A new atlas of the cells in the COPD-afflicted lung has been generated, identifying those cells and pathways that may contribute to the reduced lung function and inflammation characteristic of this disease and that could lead to new therapies. Yale School of Medicine researchers found that genes known to be associated with predisposition to COPD were mostly expressed in structural cells of the lung and not infiltrating immune cells, a novel finding that highlights that the heritability of COPD is driven by structural rather than immune cells.
The research was published Jan. 25 in Nature Communications.
Chronic Obstructive Pulmonary Disease, COPD, is the third leading cause of death worldwide. But the underlying biology is not well understood. The disease is typically caused by inhalation of cigarette smoke or other environmental pollutants. Patients often experience cough and difficulty breathing that gets progressively worse, caused by damage to the lung architecture, persistent inflammation, and reduced lung function.
To better understand which cells in the lungs are connected to these structural and functional changes, the research team—led by Maor Sauler, assistant professor of medicine, and John McDonough, an instructor at the Yale School of Medicine, both from the Section of Pulmonary, Critical Care, and Sleep Medicine—used single-cell RNA sequencing, a method that allowed them to measure the gene activity within each individual cell of a tissue sample. Specifically, they used this method to compare lung tissue from patients with and without COPD.
Their analysis generated an atlas of cells that revealed the extent of cellular and molecular changes that characterize the COPD lung and highlighted new roles for specific cells involved in the function of alveoli—the small air sacs that line the lung and exchange carbon dioxide and oxygen.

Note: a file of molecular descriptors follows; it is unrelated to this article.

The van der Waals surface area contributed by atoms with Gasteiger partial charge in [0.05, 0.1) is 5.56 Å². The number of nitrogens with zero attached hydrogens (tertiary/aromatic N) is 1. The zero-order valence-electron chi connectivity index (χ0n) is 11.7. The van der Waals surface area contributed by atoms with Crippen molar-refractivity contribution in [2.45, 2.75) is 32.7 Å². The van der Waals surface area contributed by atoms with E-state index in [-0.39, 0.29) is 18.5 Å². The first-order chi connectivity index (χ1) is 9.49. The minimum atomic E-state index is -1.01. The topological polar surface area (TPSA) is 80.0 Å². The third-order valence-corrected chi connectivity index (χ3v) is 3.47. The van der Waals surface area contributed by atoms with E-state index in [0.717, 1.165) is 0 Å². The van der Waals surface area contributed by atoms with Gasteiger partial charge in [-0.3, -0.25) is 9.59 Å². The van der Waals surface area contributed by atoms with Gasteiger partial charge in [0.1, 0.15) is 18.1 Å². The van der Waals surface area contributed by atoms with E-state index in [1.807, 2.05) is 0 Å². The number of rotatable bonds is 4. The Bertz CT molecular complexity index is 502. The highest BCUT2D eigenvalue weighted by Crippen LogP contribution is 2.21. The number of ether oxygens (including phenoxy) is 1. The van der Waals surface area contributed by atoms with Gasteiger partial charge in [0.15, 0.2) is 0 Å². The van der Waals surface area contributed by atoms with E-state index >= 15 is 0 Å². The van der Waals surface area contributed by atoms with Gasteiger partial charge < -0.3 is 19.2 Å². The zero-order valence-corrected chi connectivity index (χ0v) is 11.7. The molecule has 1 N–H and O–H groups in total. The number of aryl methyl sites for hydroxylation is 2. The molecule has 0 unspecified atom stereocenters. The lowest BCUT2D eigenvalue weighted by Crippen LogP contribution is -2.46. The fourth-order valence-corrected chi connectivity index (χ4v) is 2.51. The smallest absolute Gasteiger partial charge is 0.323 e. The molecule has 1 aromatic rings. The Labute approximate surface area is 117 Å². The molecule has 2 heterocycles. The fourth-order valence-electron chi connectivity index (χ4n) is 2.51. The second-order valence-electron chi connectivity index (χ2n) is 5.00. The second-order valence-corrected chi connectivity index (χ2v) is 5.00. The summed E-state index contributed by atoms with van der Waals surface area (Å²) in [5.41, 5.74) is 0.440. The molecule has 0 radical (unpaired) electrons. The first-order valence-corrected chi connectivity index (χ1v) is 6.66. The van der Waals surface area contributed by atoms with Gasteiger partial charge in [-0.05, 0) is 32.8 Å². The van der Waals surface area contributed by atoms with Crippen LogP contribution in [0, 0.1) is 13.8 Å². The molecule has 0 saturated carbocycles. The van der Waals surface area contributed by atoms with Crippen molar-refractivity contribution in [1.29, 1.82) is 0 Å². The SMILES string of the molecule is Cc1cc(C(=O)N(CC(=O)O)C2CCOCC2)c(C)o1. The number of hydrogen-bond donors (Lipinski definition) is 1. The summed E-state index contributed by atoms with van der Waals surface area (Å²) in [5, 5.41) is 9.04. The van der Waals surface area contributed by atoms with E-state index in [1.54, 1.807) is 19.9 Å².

Their research pointed the authors specifically to a subtype of alveolar epithelial cells, a cell population that lines the inside surface of the alveoli, provides a physical barrier between the body and the outside environment, mediates gas exchange, and maintains the alveoli. This subtype, known as AT2, or alveolar epithelial type II, secretes surfactant and replaces the cells that do gas exchange when they die. The research team found evidence that in COPD tissues, AT2 cells were substantially altered, lost an enzyme responsible for cellular stress tolerance, and were more likely to die.
“This is completely novel,” said McDonough. “We have studied the role of small airways in COPD in the past, but very little is known about the role of alveolar epithelial cells.”
The researchers also found that endothelial cells, which line the blood vessels in the lung, exhibited inflammatory signals in COPD. “When people think about inflammation, they think about circulating immune cells,” said Sauler.” But our findings suggest that endothelial cells in the lung are also key drivers of chronic inflammation in COPD.”
It has long been suspected that endothelial cells are injured by cigarette smoke, but there was no evidence that endothelial cells serve as regulators of inflammation in the human lung. “This is important,” said Sauler. “We knew that there was increased inflammation in the COPD lung, but we did not know it was regulated by the endothelium. This will change our therapeutic approaches.”
“To develop therapies for COPD, we need to understand what exactly happens in the lung,” he added. “This study provides us with the blueprint to identify cell-specific therapies in a condition that currently has no real effective therapies.”